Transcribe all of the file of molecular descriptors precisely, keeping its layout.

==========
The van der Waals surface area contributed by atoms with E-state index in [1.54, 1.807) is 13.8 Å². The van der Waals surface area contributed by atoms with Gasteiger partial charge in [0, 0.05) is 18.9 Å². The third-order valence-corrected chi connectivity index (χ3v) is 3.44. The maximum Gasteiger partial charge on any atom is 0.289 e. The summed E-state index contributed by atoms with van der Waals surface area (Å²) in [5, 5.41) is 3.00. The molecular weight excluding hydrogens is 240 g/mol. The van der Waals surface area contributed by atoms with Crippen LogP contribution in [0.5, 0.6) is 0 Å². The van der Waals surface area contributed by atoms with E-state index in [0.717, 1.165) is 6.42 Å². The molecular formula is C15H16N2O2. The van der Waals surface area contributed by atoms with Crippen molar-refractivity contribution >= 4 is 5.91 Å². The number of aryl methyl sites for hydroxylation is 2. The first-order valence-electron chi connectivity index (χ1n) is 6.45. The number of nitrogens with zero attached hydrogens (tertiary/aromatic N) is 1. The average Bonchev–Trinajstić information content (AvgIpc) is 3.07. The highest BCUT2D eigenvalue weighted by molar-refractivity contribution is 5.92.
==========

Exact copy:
The van der Waals surface area contributed by atoms with E-state index in [1.54, 1.807) is 13.8 Å². The van der Waals surface area contributed by atoms with Gasteiger partial charge in [0, 0.05) is 18.9 Å². The third-order valence-corrected chi connectivity index (χ3v) is 3.44. The maximum Gasteiger partial charge on any atom is 0.289 e. The summed E-state index contributed by atoms with van der Waals surface area (Å²) in [5, 5.41) is 3.00. The molecular weight excluding hydrogens is 240 g/mol. The van der Waals surface area contributed by atoms with Crippen LogP contribution in [0.5, 0.6) is 0 Å². The van der Waals surface area contributed by atoms with E-state index in [0.717, 1.165) is 6.42 Å². The molecular formula is C15H16N2O2. The van der Waals surface area contributed by atoms with Crippen molar-refractivity contribution >= 4 is 5.91 Å². The number of aryl methyl sites for hydroxylation is 2. The first-order valence-electron chi connectivity index (χ1n) is 6.45. The number of nitrogens with zero attached hydrogens (tertiary/aromatic N) is 1. The average Bonchev–Trinajstić information content (AvgIpc) is 3.07. The highest BCUT2D eigenvalue weighted by molar-refractivity contribution is 5.92.